Mirrors And Types Of Mirrors

What Is A Mirror?

In order to understand the concept of a mirror, one must know what is the phenomenon behind the mirror and what makes it a reflecting material. A mirror is defined as reflecting surface and can be explained by the law of reflection, which states that when a ray of light is made to fall on the reflecting surface, the reflected ray has its angle of reflection, incident ray and the reflected ray are normal to the surface at a point of incidence.

Terms Related To Mirror

  • Incident ray: It is defined as a ray of light that hits the surface.
  • Reflected ray: It is defined as the ray of light that is reflected back after hitting the surface.
  • Normal ray: It is defined as the ray that is 90° to the surface or the ray which is perpendicular to the reflecting surface.
  • Refracted ray: It is defined as the incident ray which passes through a second medium resulting in the change of direction.
  • Angle of incidence: It is defined as the angle between the incident ray the normal at which the incidence occurs.
  • Angle of reflection: It is defined as the angle between the reflected ray with respect to the normal at which the reflection occurs.
  • Angle of refraction: It is defined as the angle between the refracted ray and the normal at which the refraction occurs.

Types Of Mirrors

Following are the types of mirrors that are most widely used:

Plane mirror:

The images formed from a plane mirror are the reflected images in their normal proportions but reversed from left to right. These are the most widely used mirrors.

Convex mirror:

These are the spherical mirror that is curved outward and the image obtained is virtual, diminished and erect for a real object.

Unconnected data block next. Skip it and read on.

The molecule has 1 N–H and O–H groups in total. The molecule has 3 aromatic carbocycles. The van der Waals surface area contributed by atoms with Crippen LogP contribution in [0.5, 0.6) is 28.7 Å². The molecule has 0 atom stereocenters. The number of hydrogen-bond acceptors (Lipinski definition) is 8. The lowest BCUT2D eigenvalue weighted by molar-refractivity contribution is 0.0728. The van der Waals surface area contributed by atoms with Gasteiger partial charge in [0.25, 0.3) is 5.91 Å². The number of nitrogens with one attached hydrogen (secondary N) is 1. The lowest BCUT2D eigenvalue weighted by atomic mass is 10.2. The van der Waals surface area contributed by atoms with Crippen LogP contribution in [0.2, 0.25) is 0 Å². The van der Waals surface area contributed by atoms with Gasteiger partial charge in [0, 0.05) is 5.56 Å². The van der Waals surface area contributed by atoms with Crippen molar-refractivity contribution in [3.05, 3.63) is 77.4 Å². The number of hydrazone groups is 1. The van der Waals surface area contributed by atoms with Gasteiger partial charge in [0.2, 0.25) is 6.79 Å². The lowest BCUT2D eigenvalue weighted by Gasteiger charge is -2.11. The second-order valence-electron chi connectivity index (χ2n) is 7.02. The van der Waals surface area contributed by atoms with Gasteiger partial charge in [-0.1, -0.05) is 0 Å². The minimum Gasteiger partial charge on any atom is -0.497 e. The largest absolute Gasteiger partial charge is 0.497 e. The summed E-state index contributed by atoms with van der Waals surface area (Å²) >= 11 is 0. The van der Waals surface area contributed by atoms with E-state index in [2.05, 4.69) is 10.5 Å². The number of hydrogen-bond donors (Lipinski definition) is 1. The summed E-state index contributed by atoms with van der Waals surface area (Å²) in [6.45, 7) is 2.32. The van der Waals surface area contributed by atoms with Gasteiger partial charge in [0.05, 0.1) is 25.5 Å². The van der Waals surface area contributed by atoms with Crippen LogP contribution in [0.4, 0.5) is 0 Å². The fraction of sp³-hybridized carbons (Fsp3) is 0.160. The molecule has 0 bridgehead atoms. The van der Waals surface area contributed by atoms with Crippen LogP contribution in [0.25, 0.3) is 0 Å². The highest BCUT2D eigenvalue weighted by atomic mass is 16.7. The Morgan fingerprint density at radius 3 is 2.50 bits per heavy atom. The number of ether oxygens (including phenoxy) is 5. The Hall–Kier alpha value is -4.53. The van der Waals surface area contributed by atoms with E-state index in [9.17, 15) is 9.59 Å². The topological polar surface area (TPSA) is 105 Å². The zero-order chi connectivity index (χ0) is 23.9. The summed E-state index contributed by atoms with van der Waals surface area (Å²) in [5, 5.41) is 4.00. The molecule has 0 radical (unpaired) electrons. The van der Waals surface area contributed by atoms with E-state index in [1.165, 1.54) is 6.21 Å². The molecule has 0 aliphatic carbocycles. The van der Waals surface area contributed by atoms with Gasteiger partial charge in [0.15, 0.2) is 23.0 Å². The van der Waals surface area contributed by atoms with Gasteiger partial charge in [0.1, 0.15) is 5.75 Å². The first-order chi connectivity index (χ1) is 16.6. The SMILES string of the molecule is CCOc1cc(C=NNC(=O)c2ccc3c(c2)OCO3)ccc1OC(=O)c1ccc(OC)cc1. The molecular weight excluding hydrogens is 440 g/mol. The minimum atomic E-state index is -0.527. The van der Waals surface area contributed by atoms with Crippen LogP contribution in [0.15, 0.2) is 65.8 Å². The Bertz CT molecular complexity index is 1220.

Concave mirrors:

These are the spherical mirror that is curved inward and the image obtained from these mirrors depend on the placement of the object.

Following is the table explaining the images obtained based on their placement:

Placement of the object Image obtained 
Placed at infinity Highly diminished, real and inverted
Placed beyond the center of curvature Diminished, real and inverted
Placed at the center of curvature Same size as that of the object, real and inverted
Placed between the center of curvature and principle of focus Enlarged, real and inverted
Placed at principle focus Highly enlarged, real and inverted
Placed between the principle of focus and the pole Image is obtained behind the mirror, highly enlarged, virtual and erect

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How Does A Mirror Work?

We know that when a light ray falls on the reflecting surface, it gets reflected. We also that light is energy and energy can either be reflected or absorbed. Here, mirrors reflect the light energy.

The reason why only mirrors reflective and not the other flat white surface is because the mirror is smooth at a microscopic level. When the light energy hits the rough surface, the light bounces back in all direction and this is known as diffuse reflection. But for a smooth surface, the bouncing back of light happens in one direction and is known as specular reflection.

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